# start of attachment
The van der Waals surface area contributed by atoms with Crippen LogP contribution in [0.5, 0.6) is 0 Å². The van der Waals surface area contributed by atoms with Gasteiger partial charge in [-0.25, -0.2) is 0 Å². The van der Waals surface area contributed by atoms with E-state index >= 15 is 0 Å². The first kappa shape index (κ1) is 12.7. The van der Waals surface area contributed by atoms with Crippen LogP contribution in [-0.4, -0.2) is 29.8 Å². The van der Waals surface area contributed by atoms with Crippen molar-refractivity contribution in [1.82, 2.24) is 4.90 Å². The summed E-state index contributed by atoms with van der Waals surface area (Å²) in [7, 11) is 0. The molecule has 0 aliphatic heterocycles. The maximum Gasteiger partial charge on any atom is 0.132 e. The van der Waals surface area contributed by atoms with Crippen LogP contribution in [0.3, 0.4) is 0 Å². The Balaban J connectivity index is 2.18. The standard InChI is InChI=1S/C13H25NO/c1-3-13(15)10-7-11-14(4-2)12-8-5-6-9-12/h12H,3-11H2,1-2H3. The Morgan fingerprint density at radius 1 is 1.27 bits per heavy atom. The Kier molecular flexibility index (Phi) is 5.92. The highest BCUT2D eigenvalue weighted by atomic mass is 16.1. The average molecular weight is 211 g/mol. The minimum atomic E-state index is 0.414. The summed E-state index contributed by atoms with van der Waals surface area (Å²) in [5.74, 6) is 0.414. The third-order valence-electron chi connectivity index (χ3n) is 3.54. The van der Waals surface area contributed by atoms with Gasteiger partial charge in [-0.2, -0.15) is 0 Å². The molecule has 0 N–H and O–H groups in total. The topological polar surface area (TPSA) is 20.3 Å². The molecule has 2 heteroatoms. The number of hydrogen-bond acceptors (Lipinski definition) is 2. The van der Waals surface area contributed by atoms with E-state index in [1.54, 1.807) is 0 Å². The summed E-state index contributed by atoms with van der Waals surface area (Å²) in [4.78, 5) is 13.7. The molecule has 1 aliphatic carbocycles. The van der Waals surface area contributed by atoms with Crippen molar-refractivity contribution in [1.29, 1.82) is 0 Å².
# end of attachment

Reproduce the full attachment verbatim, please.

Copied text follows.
The van der Waals surface area contributed by atoms with Crippen LogP contribution in [0.5, 0.6) is 0 Å². The van der Waals surface area contributed by atoms with Gasteiger partial charge in [-0.25, -0.2) is 0 Å². The van der Waals surface area contributed by atoms with E-state index >= 15 is 0 Å². The first kappa shape index (κ1) is 12.7. The van der Waals surface area contributed by atoms with Crippen LogP contribution in [-0.4, -0.2) is 29.8 Å². The van der Waals surface area contributed by atoms with Crippen molar-refractivity contribution in [1.82, 2.24) is 4.90 Å². The summed E-state index contributed by atoms with van der Waals surface area (Å²) in [7, 11) is 0. The molecule has 0 aliphatic heterocycles. The maximum Gasteiger partial charge on any atom is 0.132 e. The van der Waals surface area contributed by atoms with Crippen LogP contribution in [0.3, 0.4) is 0 Å². The Balaban J connectivity index is 2.18. The standard InChI is InChI=1S/C13H25NO/c1-3-13(15)10-7-11-14(4-2)12-8-5-6-9-12/h12H,3-11H2,1-2H3. The Morgan fingerprint density at radius 1 is 1.27 bits per heavy atom. The Kier molecular flexibility index (Phi) is 5.92. The highest BCUT2D eigenvalue weighted by atomic mass is 16.1. The average molecular weight is 211 g/mol. The minimum atomic E-state index is 0.414. The summed E-state index contributed by atoms with van der Waals surface area (Å²) in [5.74, 6) is 0.414. The third-order valence-electron chi connectivity index (χ3n) is 3.54. The van der Waals surface area contributed by atoms with Gasteiger partial charge in [-0.2, -0.15) is 0 Å². The molecule has 0 N–H and O–H groups in total. The topological polar surface area (TPSA) is 20.3 Å². The molecule has 2 heteroatoms. The number of hydrogen-bond acceptors (Lipinski definition) is 2. The van der Waals surface area contributed by atoms with E-state index in [1.54, 1.807) is 0 Å². The summed E-state index contributed by atoms with van der Waals surface area (Å²) in [4.78, 5) is 13.7. The molecule has 1 aliphatic carbocycles. The van der Waals surface area contributed by atoms with Crippen molar-refractivity contribution in [1.29, 1.82) is 0 Å².